COVID-19 has emptied government offices and propelled telework in historic ways.
As a result, agency facilities budgets are becoming targets for reduction because of the significant decline in tax revenues. Now, leaders face a difficult problem: How do they lower facility costs while considering a post-COVID-19 future? It’s crucial that leaders find smart opportunities for savings that help them navigate current circumstances without compromising future goals, particularly around the continuity of critical services for constituents.
“It’s important to be as strategic as possible around how budget cuts get made so, ultimately, you’re not sacrificing your future and still aligning with the overall mission and vision of the agency,” said Mark Schiff, Senior Vice President and General Manager of the Enterprise Business Group at Gordian, a provider of facility and construction cost data, software and services for all phases of the building lifecycle.
To improve capital deployment and operational cost reduction, Schiff offered two strategies.
1. Leverage data and human expertise
Data is a critical asset for facility leaders who have to make tough, tactical choices around slashing costs. For instance, a county in California was able to save facility costs by using data to create a rubric of critical and less critical capital projects. This helped the county understand which projects could be set aside and which needed to continue for mission-critical continuity purposes.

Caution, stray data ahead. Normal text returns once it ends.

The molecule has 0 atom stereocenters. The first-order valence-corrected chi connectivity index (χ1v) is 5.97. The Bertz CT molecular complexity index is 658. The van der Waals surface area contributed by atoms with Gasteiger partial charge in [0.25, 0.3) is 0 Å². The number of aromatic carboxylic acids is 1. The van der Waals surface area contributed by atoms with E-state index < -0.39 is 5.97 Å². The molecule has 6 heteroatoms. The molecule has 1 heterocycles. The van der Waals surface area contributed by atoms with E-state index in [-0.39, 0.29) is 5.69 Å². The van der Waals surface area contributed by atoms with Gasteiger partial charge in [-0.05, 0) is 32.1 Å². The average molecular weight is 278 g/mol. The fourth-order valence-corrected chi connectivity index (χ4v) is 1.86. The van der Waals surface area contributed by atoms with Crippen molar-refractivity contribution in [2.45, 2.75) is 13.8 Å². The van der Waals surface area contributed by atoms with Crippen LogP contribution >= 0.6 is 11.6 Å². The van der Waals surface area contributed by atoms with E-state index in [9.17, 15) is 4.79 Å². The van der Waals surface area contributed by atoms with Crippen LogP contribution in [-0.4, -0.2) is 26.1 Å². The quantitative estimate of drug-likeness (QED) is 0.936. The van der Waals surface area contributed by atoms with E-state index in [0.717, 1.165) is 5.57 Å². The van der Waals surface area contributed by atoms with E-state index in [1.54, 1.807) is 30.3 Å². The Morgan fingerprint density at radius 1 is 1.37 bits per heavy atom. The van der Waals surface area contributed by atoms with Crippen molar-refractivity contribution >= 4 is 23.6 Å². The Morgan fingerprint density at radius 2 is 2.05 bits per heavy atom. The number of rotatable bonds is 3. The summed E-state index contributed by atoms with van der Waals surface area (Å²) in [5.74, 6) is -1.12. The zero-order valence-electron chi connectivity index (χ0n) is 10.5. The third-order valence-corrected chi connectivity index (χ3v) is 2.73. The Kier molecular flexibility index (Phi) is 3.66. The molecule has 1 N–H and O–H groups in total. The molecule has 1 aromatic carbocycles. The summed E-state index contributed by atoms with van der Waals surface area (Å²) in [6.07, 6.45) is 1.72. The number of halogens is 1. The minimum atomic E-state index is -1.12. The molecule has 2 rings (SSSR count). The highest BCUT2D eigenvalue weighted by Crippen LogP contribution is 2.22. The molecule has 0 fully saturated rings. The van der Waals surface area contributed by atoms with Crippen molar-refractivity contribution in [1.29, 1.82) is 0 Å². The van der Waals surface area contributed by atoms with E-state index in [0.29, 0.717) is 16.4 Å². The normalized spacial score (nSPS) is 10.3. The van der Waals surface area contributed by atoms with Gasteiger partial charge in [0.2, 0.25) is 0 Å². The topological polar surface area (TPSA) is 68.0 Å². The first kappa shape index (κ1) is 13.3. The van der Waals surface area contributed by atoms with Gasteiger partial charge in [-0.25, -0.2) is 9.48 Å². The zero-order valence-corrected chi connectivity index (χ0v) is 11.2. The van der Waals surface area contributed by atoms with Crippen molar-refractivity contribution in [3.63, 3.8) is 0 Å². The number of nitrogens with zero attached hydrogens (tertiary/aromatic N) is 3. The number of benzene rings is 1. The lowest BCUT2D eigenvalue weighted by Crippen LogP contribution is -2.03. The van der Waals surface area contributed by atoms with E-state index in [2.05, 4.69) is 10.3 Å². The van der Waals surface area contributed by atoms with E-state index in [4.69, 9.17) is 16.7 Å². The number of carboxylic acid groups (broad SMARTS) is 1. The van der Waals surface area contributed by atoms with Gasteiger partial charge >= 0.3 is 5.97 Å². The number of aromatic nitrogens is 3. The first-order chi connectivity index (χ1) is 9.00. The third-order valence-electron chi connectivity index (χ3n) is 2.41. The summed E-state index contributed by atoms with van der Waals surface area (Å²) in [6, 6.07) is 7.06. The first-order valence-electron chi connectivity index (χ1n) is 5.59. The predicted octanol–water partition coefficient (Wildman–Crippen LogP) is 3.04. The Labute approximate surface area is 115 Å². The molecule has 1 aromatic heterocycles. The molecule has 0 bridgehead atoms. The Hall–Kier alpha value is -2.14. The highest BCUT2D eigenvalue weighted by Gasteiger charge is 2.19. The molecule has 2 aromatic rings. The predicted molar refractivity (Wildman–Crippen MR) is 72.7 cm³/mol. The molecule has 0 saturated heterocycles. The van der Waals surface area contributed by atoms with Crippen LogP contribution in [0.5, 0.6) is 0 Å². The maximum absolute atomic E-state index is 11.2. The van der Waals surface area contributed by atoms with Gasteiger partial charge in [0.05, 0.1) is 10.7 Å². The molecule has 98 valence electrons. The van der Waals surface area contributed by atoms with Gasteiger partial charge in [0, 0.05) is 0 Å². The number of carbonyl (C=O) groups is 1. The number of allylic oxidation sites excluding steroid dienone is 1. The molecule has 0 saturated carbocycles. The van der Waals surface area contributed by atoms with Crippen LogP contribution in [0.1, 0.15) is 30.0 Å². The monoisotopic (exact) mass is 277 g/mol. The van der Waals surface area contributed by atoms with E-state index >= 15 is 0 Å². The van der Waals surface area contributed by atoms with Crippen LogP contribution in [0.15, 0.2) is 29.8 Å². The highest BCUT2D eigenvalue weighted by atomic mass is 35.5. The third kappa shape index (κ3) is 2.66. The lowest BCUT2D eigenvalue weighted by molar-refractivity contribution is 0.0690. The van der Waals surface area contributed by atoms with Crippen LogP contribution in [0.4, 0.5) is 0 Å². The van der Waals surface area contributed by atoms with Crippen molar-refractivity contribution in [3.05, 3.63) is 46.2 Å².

Using data and human expertise, Gordian helped the county inventory all its physical assets and determine its deferred maintenance levels, the level at which an organization postpones building and equipment upkeep to save funds.
With project scoring, leaders were also able to transparently and persuasively present their decisions to key stakeholders using data-backed evidence.
“We want to be in a position where data rules the day,” Schiff said.
2. Communicate with stakeholders
Agencies can determine which facility services are fair game to consider for reduction by asking for key stakeholder and customer input.
It’s a surprisingly simple strategy but with effective impact.
For example, Gordian worked with one agency that collected and cleaned garbage cans every single day from each office. But what the agency quickly realized through talking with employees was that people didn’t mind having a wastebasket sit for a few days. The agency saved costs by cutting down on frequency.
“You can learn a lot through talking to your stakeholders and, ultimately, it creates better alignment and can save you and your taxpayers money,” Schiff said.
Agencies across the U.S. can access Gordian’s suite of solutions to help plan, build and maintain safe and reliable community spaces, facilities and infrastructure from planning to design through procurement, construction and operations.
“Gordian works with state and local government agencies, as well as federal agencies, to find smart opportunities for savings from data-driven capital planning to project delivery that saves time and controls costs,” Schiff said.
This article is an excerpt from GovLoop’s recent guide, “Resilience Lessons From State & Local Government.” Download the full guide here.